‘Ocean Acidification’ Exposed as Fake News

Written by Kenneth Richard

The ocean “acidification” narrative that claims humans are gradually lowering pH levels in sea water with their CO2 emissions may rest on presumptions, hypotheticals, and confirmation bias — not robust, observational scientific evidence.

A paper by Wei et al. (2015) published a year ago in the Journal of Geophysical Research effectively illustrates the vacuousness of the ocean “acidification” paradigm.

In the paper, the authors assert that “model calculations” (yes, calculations from modeling) have indicated oceanic pH levels may have decreased (i.e., lowered pH = less alkaline = more “acidic”) since the 1800s by a total of about 0.1 as consequence of the rise in anthropogenic CO2 emissions.

This overall pH-lowering “trend” of less than 0.1 since the industrial era began is “predicted” to “potentially threaten the existence and development of many marine calcareous organisms”.  Again, it’s the 150-year -0.1 trend in pH-lowering — which the authors admit is subject to “large errors” in measurement — that threatens the oceanic biosphere according to modeled predictions.  In contrast, large natural pH drops of -0.2 to -0.5 occurring on 10-year timescales do not threaten “marine calcareous organisms.”   Here are the key points from the paper:

Wei et al., 2015       Ocean acidification is predicted to reduce the saturation state of carbonate minerals in seawater and potentially threaten the existence and development of many marine calcareous organisms, such as calcareous microorganisms and corals. Model calculations have indicated an overall decrease in global seawater pH of 0.1 relative to the preIndustrial era value, and a further pH reduction of 0.2–0.3 over the next century.
We here estimate the OA rates from the two long (>150 years) annually resolved pH records from the northern SCS (this study) and the northern GBR [Great Barrier Reef], and the results indicate annual rates of -0.00039 +/- 0.00025 yr and -0.00034 +/- 0.00022 yr for the northern SCS [South China Sea] and the northern GBR [Great Barrier Reef], respectively. … [T]hese two time-series do not show significant decreasing trend for pH.  Despite such large errors, estimated from these rates, the seawater pH has decreased by about 0.07–0.08 U over the past 200 years in these regions.   …  The average calculated seawater pH over the past 159 years was 8.04 [with a] a seawater pH variation range of 7.66–8.40.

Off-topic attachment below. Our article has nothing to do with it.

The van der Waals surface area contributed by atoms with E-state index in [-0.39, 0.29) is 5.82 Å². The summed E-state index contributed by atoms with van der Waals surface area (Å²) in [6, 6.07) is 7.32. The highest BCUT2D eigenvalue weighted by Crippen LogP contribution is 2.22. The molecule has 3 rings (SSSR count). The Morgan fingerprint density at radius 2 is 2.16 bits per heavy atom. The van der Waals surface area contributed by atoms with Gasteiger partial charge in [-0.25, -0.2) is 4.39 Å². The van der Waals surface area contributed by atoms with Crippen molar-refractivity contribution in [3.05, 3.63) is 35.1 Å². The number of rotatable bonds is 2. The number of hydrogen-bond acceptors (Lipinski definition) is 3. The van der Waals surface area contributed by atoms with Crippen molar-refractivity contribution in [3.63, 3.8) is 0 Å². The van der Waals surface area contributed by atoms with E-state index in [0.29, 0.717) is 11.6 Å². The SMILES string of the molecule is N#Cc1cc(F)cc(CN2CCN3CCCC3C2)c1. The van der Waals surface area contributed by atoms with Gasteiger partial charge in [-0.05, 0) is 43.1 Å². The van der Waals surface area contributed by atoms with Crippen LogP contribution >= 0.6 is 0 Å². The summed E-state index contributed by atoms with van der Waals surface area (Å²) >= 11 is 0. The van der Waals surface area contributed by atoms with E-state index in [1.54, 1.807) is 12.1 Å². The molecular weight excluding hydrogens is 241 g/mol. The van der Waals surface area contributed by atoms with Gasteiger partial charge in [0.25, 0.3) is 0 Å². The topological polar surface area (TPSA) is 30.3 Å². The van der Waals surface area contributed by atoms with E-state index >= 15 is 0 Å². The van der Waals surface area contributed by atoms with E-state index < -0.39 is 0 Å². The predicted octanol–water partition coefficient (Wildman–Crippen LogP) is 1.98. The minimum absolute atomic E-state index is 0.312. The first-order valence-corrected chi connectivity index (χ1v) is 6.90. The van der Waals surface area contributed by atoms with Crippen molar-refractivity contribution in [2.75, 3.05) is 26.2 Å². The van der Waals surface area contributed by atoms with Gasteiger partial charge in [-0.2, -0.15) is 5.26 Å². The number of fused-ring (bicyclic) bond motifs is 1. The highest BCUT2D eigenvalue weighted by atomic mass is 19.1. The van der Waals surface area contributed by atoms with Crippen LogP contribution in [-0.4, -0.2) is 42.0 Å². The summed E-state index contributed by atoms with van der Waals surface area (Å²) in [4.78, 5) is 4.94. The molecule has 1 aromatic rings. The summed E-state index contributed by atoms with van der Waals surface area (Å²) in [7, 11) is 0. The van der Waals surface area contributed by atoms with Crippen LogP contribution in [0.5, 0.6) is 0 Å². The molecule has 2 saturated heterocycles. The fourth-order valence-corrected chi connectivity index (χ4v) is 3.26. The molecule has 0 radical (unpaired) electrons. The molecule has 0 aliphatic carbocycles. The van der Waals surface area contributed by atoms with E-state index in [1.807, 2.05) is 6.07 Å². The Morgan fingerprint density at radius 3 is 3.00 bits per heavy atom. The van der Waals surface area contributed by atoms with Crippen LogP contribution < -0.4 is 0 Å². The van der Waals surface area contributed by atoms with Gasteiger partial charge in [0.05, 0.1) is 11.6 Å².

Below is the “money” graph from the paper that depicts sea surface temperature anomalies (top) and decadal-scale variations ranging between 7.66 and 8.40 in seawater pH (bottom) since the 1850s for the West Pacific Ocean:


First, notice that the Wei et al. (2015) sea surface temperature (SST) graph (top, green font) indicates there has been a rather significant cooling trend in the Western Pacific since the 1980s, and that SSTs are no warmer today than they were in the 1850s.  This is consistent with other reconstructions that show modern SSTs in the region (NW Pacific) may still be a full degree C colder than they were during the Medieval Warm Period, and multiple degrees colder than they were a few thousand years ago (Yamamoto et al., 2016, Rosenthal et al., 2017).